Friday, June 19, 2015

Keep the Faith says a Prince of Bible Study

Colin Wilson has written: "Medieval culture was based on saints and visionaries; modern culture is based on Freud, Darwin and Marx. We envy Dante and Fra Angelico for having a heaven to soar into. And we recognize that men like Pascal, Blake, Swedenborg were attempting to reassert the basic reality of heaven, and so to create the conditions in which the spirit could soar. Our materialistic philosophy has made us slaves of the trivial. Yet how could Swedenborg and Blake begin to undermine this materialism? Only by asserting the solid "reality" of the visionary world. Blake said he saw a tree full of angels. Possibly he was lying--or exaggerating. But what of a man who says, "No, it is just a tree." Is he not lying too? Perhaps Blake's angels are closer to the truth..."

From a new translation (by George F. Dole) into modern English of the unique major work, Heaven and Hell, by the West's most remarkable philosopher and theologian, Emanuel Swedenborg

After death, a person is engaged in every sense, memory, thought, and affection he was engaged in the world: he leaves nothing behind except his earthly body.

Manifold experience has witnessed to me that when a person crosses over from the natural into the spiritual world, which happens when he dies, he carries with him everything that is his, or everything belonging to his person, except his earthly body. For when a person enters the spiritual world, or the life after death, he is in a body the way he was in this world. There seems to be no difference, since he does not feel or see any difference. But his body is spiritual, and so is separated and purified from earthly elements. Further, when something spiritual touches and sees something spiritual, it is just the same as when something natural touches and sees something natural.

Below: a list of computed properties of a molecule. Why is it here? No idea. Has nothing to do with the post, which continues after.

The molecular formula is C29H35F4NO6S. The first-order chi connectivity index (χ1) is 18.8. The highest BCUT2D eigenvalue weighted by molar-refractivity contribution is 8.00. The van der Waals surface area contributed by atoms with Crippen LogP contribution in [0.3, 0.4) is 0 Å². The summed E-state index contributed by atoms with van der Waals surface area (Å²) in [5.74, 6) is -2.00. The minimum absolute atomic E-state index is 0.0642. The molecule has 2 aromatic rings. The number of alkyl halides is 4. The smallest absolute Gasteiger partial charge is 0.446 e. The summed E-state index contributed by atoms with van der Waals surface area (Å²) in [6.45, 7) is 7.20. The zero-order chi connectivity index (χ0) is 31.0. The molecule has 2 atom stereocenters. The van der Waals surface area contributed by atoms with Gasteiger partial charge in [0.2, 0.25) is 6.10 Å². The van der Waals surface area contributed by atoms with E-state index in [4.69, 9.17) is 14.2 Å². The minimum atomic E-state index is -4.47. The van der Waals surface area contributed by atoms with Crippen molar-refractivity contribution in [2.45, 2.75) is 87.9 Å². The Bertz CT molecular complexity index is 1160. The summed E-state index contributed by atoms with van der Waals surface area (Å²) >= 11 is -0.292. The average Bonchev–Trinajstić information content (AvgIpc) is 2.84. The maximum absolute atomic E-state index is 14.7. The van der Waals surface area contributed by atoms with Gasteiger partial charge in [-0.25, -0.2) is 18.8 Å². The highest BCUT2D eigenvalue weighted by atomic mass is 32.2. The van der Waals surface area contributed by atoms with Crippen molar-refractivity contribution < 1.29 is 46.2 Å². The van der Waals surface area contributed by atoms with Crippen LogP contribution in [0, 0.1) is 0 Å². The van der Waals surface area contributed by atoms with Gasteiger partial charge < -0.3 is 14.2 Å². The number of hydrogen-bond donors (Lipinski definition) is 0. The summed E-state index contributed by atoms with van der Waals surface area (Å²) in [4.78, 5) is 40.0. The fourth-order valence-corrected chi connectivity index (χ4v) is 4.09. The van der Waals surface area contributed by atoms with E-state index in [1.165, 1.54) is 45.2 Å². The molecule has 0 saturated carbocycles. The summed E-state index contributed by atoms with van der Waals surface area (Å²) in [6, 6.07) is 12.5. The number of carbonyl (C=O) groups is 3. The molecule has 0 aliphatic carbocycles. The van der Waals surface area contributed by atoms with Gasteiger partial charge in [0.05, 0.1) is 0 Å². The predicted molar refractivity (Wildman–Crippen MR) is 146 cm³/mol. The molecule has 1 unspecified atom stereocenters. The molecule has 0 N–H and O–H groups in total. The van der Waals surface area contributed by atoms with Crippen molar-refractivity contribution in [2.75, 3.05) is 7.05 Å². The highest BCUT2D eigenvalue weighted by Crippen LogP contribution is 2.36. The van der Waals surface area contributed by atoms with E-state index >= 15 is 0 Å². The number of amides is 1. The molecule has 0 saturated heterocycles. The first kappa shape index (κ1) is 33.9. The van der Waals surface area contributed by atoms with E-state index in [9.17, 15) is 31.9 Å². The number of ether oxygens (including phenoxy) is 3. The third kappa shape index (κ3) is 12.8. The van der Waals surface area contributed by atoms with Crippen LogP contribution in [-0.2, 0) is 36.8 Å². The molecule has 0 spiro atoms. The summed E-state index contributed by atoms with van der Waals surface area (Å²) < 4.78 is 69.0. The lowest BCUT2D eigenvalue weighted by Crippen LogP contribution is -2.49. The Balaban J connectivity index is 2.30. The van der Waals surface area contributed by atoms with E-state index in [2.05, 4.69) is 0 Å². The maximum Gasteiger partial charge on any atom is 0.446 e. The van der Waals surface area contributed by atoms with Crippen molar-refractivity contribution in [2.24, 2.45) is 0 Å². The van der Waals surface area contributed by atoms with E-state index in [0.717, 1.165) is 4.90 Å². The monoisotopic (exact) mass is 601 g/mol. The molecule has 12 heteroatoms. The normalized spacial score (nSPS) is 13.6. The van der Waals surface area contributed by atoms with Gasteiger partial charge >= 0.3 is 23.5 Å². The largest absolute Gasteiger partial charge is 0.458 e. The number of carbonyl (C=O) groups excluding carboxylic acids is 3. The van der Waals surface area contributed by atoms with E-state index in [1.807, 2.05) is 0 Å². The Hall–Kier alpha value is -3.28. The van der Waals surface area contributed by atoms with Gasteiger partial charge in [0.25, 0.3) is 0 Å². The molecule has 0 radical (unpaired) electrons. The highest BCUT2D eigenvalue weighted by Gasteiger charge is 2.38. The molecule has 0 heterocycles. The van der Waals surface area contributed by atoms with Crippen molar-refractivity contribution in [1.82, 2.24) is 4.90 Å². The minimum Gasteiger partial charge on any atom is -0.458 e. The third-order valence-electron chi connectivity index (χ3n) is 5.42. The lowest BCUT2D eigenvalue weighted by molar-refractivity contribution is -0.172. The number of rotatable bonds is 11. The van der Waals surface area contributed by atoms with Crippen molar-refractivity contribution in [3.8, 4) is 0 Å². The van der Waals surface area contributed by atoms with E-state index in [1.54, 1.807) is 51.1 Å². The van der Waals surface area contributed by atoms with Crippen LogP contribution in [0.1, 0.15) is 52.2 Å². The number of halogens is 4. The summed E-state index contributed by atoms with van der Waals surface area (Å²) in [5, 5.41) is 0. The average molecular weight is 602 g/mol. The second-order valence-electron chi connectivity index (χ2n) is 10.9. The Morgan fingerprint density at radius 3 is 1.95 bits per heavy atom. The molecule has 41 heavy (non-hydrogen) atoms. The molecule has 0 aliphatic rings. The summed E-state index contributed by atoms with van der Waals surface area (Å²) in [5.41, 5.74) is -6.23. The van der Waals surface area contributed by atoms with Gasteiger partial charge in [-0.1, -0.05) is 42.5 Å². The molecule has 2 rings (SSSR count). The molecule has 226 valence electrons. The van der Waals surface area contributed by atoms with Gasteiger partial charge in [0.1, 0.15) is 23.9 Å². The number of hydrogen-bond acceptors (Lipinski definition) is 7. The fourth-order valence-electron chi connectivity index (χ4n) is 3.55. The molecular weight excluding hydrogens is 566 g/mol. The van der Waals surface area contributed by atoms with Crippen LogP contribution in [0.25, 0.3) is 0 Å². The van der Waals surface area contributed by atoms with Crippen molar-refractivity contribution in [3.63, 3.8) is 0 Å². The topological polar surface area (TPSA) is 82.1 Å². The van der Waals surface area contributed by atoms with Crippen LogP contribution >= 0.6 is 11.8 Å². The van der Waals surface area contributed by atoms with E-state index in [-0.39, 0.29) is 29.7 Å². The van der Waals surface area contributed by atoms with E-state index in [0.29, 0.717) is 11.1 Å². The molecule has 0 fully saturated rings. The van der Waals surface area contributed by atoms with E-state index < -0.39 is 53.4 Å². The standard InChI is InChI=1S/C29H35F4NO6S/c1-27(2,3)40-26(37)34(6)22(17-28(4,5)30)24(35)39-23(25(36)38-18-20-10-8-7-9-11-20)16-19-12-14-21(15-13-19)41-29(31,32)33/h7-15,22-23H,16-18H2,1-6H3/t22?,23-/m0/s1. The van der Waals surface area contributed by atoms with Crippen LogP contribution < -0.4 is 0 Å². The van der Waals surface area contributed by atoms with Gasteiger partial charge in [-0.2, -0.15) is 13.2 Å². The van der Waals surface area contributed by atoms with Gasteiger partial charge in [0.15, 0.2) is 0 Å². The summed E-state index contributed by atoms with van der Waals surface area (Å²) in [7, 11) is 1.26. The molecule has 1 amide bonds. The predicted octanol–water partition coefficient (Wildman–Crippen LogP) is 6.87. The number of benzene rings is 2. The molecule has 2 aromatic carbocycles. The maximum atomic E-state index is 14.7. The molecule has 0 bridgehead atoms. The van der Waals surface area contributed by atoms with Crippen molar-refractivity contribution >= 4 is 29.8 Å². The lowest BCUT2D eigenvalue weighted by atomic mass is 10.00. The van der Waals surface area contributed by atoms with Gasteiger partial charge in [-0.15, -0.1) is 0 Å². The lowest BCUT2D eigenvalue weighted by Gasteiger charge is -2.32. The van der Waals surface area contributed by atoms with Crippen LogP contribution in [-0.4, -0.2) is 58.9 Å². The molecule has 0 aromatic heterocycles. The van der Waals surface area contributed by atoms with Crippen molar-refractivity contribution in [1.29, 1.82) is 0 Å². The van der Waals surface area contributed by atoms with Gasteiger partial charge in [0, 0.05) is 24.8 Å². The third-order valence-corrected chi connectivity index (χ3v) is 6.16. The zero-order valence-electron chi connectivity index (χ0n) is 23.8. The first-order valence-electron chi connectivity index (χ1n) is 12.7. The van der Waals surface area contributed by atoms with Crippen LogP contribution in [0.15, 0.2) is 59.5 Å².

As a result, when a person has become a spirit, he cannot tell he is not in the body he had in the world, and consequently does not know that he has died.

Further, the spirit person enjoys every outward and inward sense he enjoyed in the world. As before, he sees; as before, he hears and speaks, he smells and tastes; as before he feels the pressure when he is touched. He still yearns, wishes, craves, thinks, ponders, is moved, loves, and intends as before. A person who enjoyed scholarly work reads and writes as before. In a word, when a person crosses from one life to the other, or from one world to the other, it is as though he had gone from one place to another and had taken with himself all the things he possessed in his own right as a person. This holds true to the point that one cannot say that a person has lost anything of his own after death, which is a death of the earthly body alone.

He even carries his natural memory with him. For he keeps all the things he has heard, seen, read, learned, or thought in the world from earliest infancy right to the last moment of his life. However, since the natural items that dwell in his memory cannot be reproduced in a spiritual world, they quiesce the way they do with a person who is not thinking about them. Still, they can be duplicated when it pleases the Lord.

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